The Houston Rockets arrived to the Chesapeake Energy Arena on Monday with a full head of steam, winning their last five games in a row. The Rockets’ picked up right where they left off on Monday, proving to be too much for the hometown Oklahoma City Thunder to handle, blasting them in a blowout 136-106 victory. For Houston, their victory pushed them back into the positives with a 10-and-9 record, while Oklahoma City dropped to twelfth in the conference with an 8-and-11 record.
Houston established themselves in the earliest stages of the game, materializing bucket after bucket against the Thunder defense. The visitors jumped out to an early 21-4 lead just ticks past the midway point of the first, and Oklahoma City struggled to snag a quick streak of their own to tighten the gap. Houston sat atop a 24 point lead through the first twelve minutes, built upon an astronomical 48 point period. Not only was this outburst the most points the Thunder have given up in a quarter, but the rate at which the Rockets were converting was inexcusable. The Rockets team shot 64% in the quarter on 11-14 shooting from downtown—that’s just a hint under 79%.
With the Rockets’ mounting a sizeable lead headed into the second quarter, they just needed to keep the game an arms-length away from the Thunder—in which they did. Oklahoma City drastically improved on both ends in the second quarter, outscored the Rockets 30-25, but the lead still fell in favor of Houston, by 19 points.
A key point of emphasis in this first half was the lack of shooting from the Oklahoma City Thunder outside, after shooting 21 and 20 threes in the respective first half’s of their last two games, they dipped to just 15 attempts outside—Houston buried 14 triples in the half.
The Thunder put up a valiant effort in the early parts of the second half, dwindling the lead down to just 17, but a 15-3 Rockets run in the third put this game to rest. The Rockets held a margin as high as 35 points in the fourth quarter, but won by 30 points by the last horn.
Houston controlled the perimeter the entire span of the game with 10 of their 12 players nailed a three at some point in the night. Their collective marksmanship netted them a franchise-record 28 threes in the contest, falling just one shot shy of tying the league record of 29, set by the Milwaukee Bucks earlier in the season. The team placed seven men in double-figures in the game headlined by Eric Gordon‘s 25-point (8-12 FG) outing off the bench. The emerging duo of Christian Wood and John Wall provided effortless points, as they both chipped in 18 points a piece on 8-of-13 and 7-of-12 shooting. Wall set the three-point shooting gameplan into motion with two quick-fire shots to start the game (finished with four) while Christian Wood placed an instrumental part in spreading the floor, penetrating, and gathering rebounds (collecting 11. Former All-Star Demarcus Cousins finished the night on 18 points off five threes, while guards Victor Oladipo and Danuel House posted 15 and 13 points. The final double-digit scorer for Houston came from 25-year-old rookie Jae’sean Tate, who got primarily inside for his 11 points (5-6 FG), while hunting down 7 rebounds, and getting active on defending multiple defenders in the game.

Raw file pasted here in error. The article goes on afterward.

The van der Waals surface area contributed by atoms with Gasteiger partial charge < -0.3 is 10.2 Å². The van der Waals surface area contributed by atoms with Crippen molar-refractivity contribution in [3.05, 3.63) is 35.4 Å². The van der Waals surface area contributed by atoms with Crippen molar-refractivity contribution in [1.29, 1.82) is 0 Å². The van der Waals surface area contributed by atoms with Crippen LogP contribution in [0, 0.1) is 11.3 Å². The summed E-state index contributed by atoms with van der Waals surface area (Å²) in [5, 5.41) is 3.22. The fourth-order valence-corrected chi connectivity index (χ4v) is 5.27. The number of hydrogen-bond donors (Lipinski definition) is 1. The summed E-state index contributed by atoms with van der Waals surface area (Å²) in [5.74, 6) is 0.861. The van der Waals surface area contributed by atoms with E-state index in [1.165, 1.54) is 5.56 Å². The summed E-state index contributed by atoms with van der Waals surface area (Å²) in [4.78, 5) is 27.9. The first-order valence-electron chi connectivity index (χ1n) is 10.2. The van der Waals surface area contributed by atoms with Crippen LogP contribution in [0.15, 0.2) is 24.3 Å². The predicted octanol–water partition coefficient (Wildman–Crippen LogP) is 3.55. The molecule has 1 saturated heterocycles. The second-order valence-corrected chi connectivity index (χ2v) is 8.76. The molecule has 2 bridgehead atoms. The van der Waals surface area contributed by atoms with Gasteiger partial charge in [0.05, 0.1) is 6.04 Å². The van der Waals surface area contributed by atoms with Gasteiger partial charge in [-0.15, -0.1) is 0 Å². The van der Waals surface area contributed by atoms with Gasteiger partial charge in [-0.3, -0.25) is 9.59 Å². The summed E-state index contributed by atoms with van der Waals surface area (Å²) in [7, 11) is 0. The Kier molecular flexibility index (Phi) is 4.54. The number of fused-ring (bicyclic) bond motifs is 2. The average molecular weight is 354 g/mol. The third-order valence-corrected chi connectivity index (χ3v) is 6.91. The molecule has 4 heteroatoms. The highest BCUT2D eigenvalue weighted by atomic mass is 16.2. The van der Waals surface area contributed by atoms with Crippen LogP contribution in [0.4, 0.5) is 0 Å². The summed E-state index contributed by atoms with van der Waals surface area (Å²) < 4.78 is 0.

Oklahoma City may want to leave this one in the past as they didn’t perform to high standards on either side of the ball on Monday, but their still were hints of beauty to come out of the home side. Shai Gilgeous-Alexander led the Thunder with 19 points (8-15 FG), but the constant application of pressure down low forced the 22-year-old outside for a sizable number of looks. SGA looked to spread the love out to his co-stars in the game when his shot was not falling, and it made for great individual moments.
The main character from Monday’s game for the Thunder was none other than Hamidou Diallo. Diallo had himself a field day scrapping together 15 points (6-7 FG) in just 15 minutes of play. The 22-year-old became the team’s rally cry in the second half, scoring ten points in the last half on 4-4 shooting. Diallo’s fresh blend of drives created a unique change in pace for Houston, putting the game in hijinks for brief moments. Al Horford went straight away at Christian Wood, and though he only had 12 points (5-13 FG) and 7 boards to his name in 25 minutes, the effort should be applauded. Horford has been used as a face-up stretch big since the roles were divvied this season, but he also worked out one of his less used parts of his game on Wood. Horford attempted a variety of post-up plays on the 214-pound-big throughout the game, falling off the mark a high percentage of the time, but it is nice to see Horford trying to find other ways to rack up baskets.
Theo Maledon capped the night off with 11 points on 3-of-7 shooting, but he made up in other areas for the squad. Despite a rocky 1-of-4 shooting stroke from downtown, Maledon held the best +/- on the whole starting lineup at -11. His defensive activity resulting in two steals made a real impact into leading his starting crew in the +/- . Darius Bazley posted 15 points (6-13 FG) on the night with 6 boards, debatably having himself his best night around the basket, stringing up complex moves to find the open look, while Justin Jackson may have produced his best personal performance with the team putting up 10 points in 11 minutes.
Aleksej Pokusevski amassed just 2 points and 3 rebounds in his 20 minutes of play, but this game was still of significance to the 19-year-old none-the-less. As first reported by Joe Mussatto on Monday, this contest was the final time Pokusevski will grace the Thunder uniform for a while, as he will be tagging along with the Oklahoma City Blue for the G-League season in Orlando.
Without Aleksej Pokusevski, the Thunder will have a shot to take revenge against the Rockets on Wednesday to conclude their baseball series on a high-note.